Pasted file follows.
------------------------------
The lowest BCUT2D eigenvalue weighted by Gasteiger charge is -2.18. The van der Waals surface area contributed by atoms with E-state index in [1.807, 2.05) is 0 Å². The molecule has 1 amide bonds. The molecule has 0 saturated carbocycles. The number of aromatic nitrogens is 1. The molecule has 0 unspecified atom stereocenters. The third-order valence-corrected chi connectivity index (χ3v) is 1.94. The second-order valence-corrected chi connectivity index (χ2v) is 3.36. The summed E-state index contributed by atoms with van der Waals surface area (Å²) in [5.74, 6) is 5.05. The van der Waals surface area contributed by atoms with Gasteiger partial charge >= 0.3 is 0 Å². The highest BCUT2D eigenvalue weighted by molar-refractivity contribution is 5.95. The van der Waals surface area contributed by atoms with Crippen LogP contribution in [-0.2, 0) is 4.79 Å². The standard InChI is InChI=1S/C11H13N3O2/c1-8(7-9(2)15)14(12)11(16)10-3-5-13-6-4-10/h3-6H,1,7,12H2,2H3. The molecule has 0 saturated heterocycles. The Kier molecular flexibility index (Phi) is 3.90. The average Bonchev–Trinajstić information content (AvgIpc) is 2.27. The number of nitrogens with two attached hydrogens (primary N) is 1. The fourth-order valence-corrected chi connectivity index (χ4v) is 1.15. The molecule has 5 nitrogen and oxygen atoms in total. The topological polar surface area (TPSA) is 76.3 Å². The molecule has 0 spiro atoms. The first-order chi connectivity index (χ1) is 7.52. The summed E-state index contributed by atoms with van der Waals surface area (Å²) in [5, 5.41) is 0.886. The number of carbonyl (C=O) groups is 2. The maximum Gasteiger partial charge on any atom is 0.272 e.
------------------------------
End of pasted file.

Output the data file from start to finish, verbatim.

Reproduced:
The lowest BCUT2D eigenvalue weighted by Gasteiger charge is -2.18. The van der Waals surface area contributed by atoms with E-state index in [1.807, 2.05) is 0 Å². The molecule has 1 amide bonds. The molecule has 0 saturated carbocycles. The number of aromatic nitrogens is 1. The molecule has 0 unspecified atom stereocenters. The third-order valence-corrected chi connectivity index (χ3v) is 1.94. The second-order valence-corrected chi connectivity index (χ2v) is 3.36. The summed E-state index contributed by atoms with van der Waals surface area (Å²) in [5.74, 6) is 5.05. The van der Waals surface area contributed by atoms with Gasteiger partial charge >= 0.3 is 0 Å². The highest BCUT2D eigenvalue weighted by molar-refractivity contribution is 5.95. The van der Waals surface area contributed by atoms with Crippen LogP contribution in [-0.2, 0) is 4.79 Å². The standard InChI is InChI=1S/C11H13N3O2/c1-8(7-9(2)15)14(12)11(16)10-3-5-13-6-4-10/h3-6H,1,7,12H2,2H3. The molecule has 0 saturated heterocycles. The Kier molecular flexibility index (Phi) is 3.90. The average Bonchev–Trinajstić information content (AvgIpc) is 2.27. The number of nitrogens with two attached hydrogens (primary N) is 1. The fourth-order valence-corrected chi connectivity index (χ4v) is 1.15. The molecule has 5 nitrogen and oxygen atoms in total. The topological polar surface area (TPSA) is 76.3 Å². The molecule has 0 spiro atoms. The first-order chi connectivity index (χ1) is 7.52. The summed E-state index contributed by atoms with van der Waals surface area (Å²) in [5, 5.41) is 0.886. The number of carbonyl (C=O) groups is 2. The maximum Gasteiger partial charge on any atom is 0.272 e.